Attitude & Gratitude album review @ All About Jazz

Album Review


Sign in to view read count

Henry Godfrey Jazz Orchestra: Attitude & Gratitude

There are five songs on Attitude & Gratitude, drummer

Henry Godfrey

” data-original-title=”” title=””>Henry Godfrey‘s Boston-based Jazz Orchestra’s second album, and each one is a tribute to people, places or circumstances that have helped Godfrey grow as a musician and as a person.

In order, they are “For McCoy” (honoring pianist

McCoy Tyner
McCoy Tyner

1938 – 2020

” data-original-title=”” title=””>McCoy Tyner and other jazz legends who have passed on); “Mad Max” (for the city [Washington, DC] in which Godfrey grew up); “Forgetting What Will Never Be” (for lost love and the “lessons in heartbreak and grief”); “Hot Water” (for the “kitchen camaraderie” while Godfrey served as chef at a Japanese restaurant), and “We’ll Get There” (for strong communities built in the face of adversity that included a pandemic). Godfrey composed and arranged all of them.

Godfrey shows a keen ear throughout, with occasional contrapuntal touches reminiscent of the late great

” data-original-title=”” title=””>Bill Potts, another product of the Washington area and its service bands (like Potts, Godfrey was once a member of the U.S. Army Blues). Alas, the recording itself doesn’t always bring out the best in Godfrey’s seventeen-member ensemble, as reeds and especially brass are at times overly harsh and less than well-defined. Not necessarily disconcerting, simply not as sharp and clear as a modern recording would seem to warrant.

The themes are for the most part upbeat, starting with “For McCoy,” a forceful groover that showcases the orchestra’s assertive rhythm section alongside stalwart solos by pianist

” data-original-title=”” title=””>Rowan Barcham and guitarist ” data-original-title=”” title=””>Pritesh Walia, and continuing with “Mad Max” whose emphatic go-go beat harkens back to Godfrey’s early days gigging all night in his hometown. Solos are by Godfrey, baritone

Nicholas Suchecki

saxophone, baritone

” data-original-title=”” title=””>Nicholas Suchecki and trumpeter ” data-original-title=”” title=””>Eli Block. The lone ballad, “Forgetting What Will Never Be,” morphs into a seductive bolero and rhythmic cha—cha to underline ardent solos by trombonist ” data-original-title=”” title=””>joey dies, bassist ” data-original-title=”” title=””>Anna Abondolo and tenor ” data-original-title=”” title=””>ian buss.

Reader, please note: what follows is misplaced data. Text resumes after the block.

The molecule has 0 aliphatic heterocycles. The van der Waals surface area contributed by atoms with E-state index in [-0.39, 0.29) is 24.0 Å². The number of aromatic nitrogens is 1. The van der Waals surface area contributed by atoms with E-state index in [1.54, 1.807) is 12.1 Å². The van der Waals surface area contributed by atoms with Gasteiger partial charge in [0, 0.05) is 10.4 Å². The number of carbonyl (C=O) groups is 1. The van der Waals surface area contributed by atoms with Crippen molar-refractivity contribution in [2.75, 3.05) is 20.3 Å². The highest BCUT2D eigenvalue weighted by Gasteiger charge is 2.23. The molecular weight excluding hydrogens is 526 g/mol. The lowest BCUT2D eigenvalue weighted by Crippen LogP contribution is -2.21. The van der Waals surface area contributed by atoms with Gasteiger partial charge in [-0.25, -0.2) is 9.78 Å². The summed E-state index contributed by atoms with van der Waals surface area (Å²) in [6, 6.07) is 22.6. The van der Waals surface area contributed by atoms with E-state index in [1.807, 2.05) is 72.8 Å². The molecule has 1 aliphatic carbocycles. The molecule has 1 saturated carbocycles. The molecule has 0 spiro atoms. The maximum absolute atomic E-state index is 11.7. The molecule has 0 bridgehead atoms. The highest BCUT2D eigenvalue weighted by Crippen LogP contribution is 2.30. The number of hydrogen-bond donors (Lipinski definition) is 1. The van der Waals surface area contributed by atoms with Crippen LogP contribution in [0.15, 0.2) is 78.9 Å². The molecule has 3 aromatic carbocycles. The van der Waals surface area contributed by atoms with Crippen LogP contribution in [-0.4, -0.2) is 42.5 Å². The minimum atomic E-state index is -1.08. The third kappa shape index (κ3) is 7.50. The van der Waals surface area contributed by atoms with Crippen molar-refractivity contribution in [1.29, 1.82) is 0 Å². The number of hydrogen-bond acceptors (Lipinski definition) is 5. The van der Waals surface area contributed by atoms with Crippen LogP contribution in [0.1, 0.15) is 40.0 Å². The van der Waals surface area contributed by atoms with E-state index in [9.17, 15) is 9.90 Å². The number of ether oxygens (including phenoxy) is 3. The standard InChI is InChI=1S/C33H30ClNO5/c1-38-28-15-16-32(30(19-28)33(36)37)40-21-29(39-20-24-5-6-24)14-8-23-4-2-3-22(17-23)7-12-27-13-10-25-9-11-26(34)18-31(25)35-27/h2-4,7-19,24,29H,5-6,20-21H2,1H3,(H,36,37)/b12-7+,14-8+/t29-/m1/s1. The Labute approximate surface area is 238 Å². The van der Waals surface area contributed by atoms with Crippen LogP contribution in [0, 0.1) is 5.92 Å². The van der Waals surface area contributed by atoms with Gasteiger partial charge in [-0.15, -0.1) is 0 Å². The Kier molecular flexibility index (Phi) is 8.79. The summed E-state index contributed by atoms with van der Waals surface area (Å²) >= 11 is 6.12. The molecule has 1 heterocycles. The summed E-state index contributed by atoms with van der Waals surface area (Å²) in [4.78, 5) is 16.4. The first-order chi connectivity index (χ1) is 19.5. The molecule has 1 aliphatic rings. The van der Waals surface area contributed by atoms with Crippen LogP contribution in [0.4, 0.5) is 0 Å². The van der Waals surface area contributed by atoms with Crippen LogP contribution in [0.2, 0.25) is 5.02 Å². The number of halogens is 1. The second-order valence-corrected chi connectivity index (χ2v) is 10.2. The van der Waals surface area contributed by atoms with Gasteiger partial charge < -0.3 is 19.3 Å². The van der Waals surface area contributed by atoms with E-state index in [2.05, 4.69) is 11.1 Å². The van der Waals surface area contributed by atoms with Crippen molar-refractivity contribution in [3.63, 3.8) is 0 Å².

Godfrey’s agile brushes introduce “Hot Water,” a bright and swinging minor blues whose amiable solos are delivered by trombonist ” data-original-title=”” title=””>Jasmine Sloane and tenor

Anton Derevyanko

saxophone, tenor

” data-original-title=”” title=””>Anton Derevyanko. That leads to “We’ll Get There,” a colorful pastiche that placed in ASCAP’s 2021 Herb Alpert Young Composers competition. Alto saxophonist

Alex Ramirez

saxophone, alto

” data-original-title=”” title=””>Alex Ramirez is featured, with a second solo by trumpeter

Matt Kelly

” data-original-title=”” title=””>Matt Kelly and more well—knit work from the rhythm section. Attitude & Gratitude is by no means a classic big-band session (the recorded sound alone would preclude that) but one that is definitely above average, thanks to Godfrey’s persuasive charts and the orchestra’s expertise in bringing them to life.

How we rate: our writers tend to review music they like within their preferred genres. Learn more about our star rating system


Track Listing

For McCoy; Mad Max; Forgetting What Will Never Be; Hot Water; We’ll Get There.


Henry Godfrey: drums; Miles Keingstein: trumpet; Matt Kelly: trumpet; Eli Block: trumpet; Zoe Murphy: trumpet; aaron dutton: saxophone; ian buss: saxophone; Anton Derevyanko: saxophone, tenor; Nicholas Suchecki: saxophone, baritone; joey dies: trombone; Jasmine Sloane: trombone; Sam Margolis: trombone; michael juba prentky: trombone; Pritesh Walia: guitar; Rowan Barcham: piano; Anna Abondolo: bass.

Album information

Title: Attitude & Gratitude
| Year Released: 2023
| Record Label: Self Produced


Get the Jazz Near You newsletter
All About Jazz has been a pillar of jazz since 1995, championing it as an art form and, more importantly, supporting the musicians who create it. Our enduring commitment has made “AAJ” one of the most culturally important websites of its kind, read by hundreds of thousands of fans, musicians and industry figures every month.


To expand our coverage even further and develop new means to foster jazz discovery and connectivity we need your help. You can become a sustaining member for a modest $20 and in return, we’ll immediately hide those pesky ads plus provide access to future articles for a full year. This winning combination will vastly improve your AAJ experience and allow us to vigorously build on the pioneering work we first started in 1995. So enjoy an ad-free AAJ experience and help us remain a positive beacon for jazz by making a donation today.